Holding company liability for health and safety
Good Company July 2014 edition
- Transparency and trust: seeing the way to reform
- Service of English legal proceedings on overseas directors
- Personal guarantees by directors
- Raising money under false pretences
- Holding company liability for health and safety
- Proper purpose test for access to register of members
- When not to be a de facto director
The Court of Appeal has recently overturned a County Court decision and confirmed that a group holding company was not liable to an employee of one of its subsidiaries who had contracted asbestosis.
David Thompson was exposed to asbestos dust at work in the mid-1970s. He was employed by two companies in the Renwick group during this time, but neither had sufficient assets to be worth suing and neither had responsive liability insurance. He therefore sought to claim damages from the holding company, The Renwick Group plc.
In order for his claim to be successful, he had to establish that the holding company owed a direct duty of care to the employees of its subsidiaries in health and safety matters.
The Court quickly dismissed the idea that a holding company can be held to have assumed such a duty simply by appointing an individual as director of the subsidiary with responsibility for health and safety. In carrying out his role, the director would not be acting on behalf of the holding company but pursuant to the fiduciary duty he would owe as a director of the subsidiary.
So Mr Thompson would have to find other evidence to show that the holding company had taken on a direct duty of care to him.
In 2012, the Court of Appeal found that Cape plc had taken on such a duty to its subsidiaries' employees in circumstances where:
- the businesses of the holding company and subsidiary were in a relevant respect the same;
- the holding company had, or ought to have, superior knowledge on some relevant aspect of health and safety in the particular industry;
- the subsidiary’s system of work was unsafe as the holding company knew, or ought to have known; and
- the holding company knew or ought to have foreseen that the subsidiary or its employees would rely on its using that superior knowledge for the employees’ protection (where, for example, the holding company has a practice of intervening in the trading operations of the subsidiary).
However, the Court of Appeal thought the facts in Mr Thompson's case against The Renwick Group were very different. In order for him to have any prospect of succeeding in his claim, he would have to show that the holding company was engaged in a business involving the warehousing or handling of asbestos or another potentially hazardous substance. In fact, there was no evidence that the holding company had carried on any business at all, apart from that of holding shares in other companies.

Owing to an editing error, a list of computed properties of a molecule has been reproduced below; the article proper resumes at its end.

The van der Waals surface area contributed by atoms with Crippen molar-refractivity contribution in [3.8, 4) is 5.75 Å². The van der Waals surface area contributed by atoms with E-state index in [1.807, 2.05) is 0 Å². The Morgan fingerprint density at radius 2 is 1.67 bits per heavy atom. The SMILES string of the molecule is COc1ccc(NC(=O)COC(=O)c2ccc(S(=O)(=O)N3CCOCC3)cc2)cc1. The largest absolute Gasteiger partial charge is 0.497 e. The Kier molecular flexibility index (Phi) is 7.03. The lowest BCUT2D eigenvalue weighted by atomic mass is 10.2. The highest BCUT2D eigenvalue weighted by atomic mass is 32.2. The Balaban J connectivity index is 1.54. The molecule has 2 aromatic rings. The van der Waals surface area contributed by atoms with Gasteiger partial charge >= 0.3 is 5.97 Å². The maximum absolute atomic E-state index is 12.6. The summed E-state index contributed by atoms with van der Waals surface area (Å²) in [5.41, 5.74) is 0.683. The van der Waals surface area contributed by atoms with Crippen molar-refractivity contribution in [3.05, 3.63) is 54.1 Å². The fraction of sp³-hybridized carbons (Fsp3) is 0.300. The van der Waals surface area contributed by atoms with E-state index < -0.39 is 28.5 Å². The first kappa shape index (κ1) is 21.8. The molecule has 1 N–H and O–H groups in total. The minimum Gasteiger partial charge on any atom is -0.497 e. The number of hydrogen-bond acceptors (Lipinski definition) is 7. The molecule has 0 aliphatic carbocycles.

Mr Thompson sought to rely on the use of the Renwick name on paperwork used by the subsidiary and in the livery on the lorry he drove for the subsidiary, but there was no evidence that the full name of the holding company was used, rather than just "Renwick" or the name of another group subsidiary.
Mr Thompson also pointed to co-ordination of operations between subsidiaries in the group, but the Court of Appeal thought this fell far short of demonstrating that the holding company had assumed control of operations in such a manner that it had assumed a duty to the employees of the subsidiaries. The intermingling of the businesses of the subsidiaries, the interchangeable use of depots and the shared use of resources meant only that the subsidiaries were operating as a division of the group carrying on a single business.
The decision will come as a relief for holding companies who have been wondering how far the Cape decision might be taken. It is now clear that a holding company which does nothing but hold shares in group companies will not be found to have assumed a direct duty of care to the employees of its subsidiaries. The impact of the Cape decision will be limited to situations where the holding company itself is engaged in a relevant business and has superior knowledge, and it is therefore fair to infer that the subsidiaries will rely on the holding company deploying its superior knowledge in order to protect their employees from risk of injury.
Danielle Harris is a senior associate and professional support lawyer in the corporate group of Fieldfisher in London.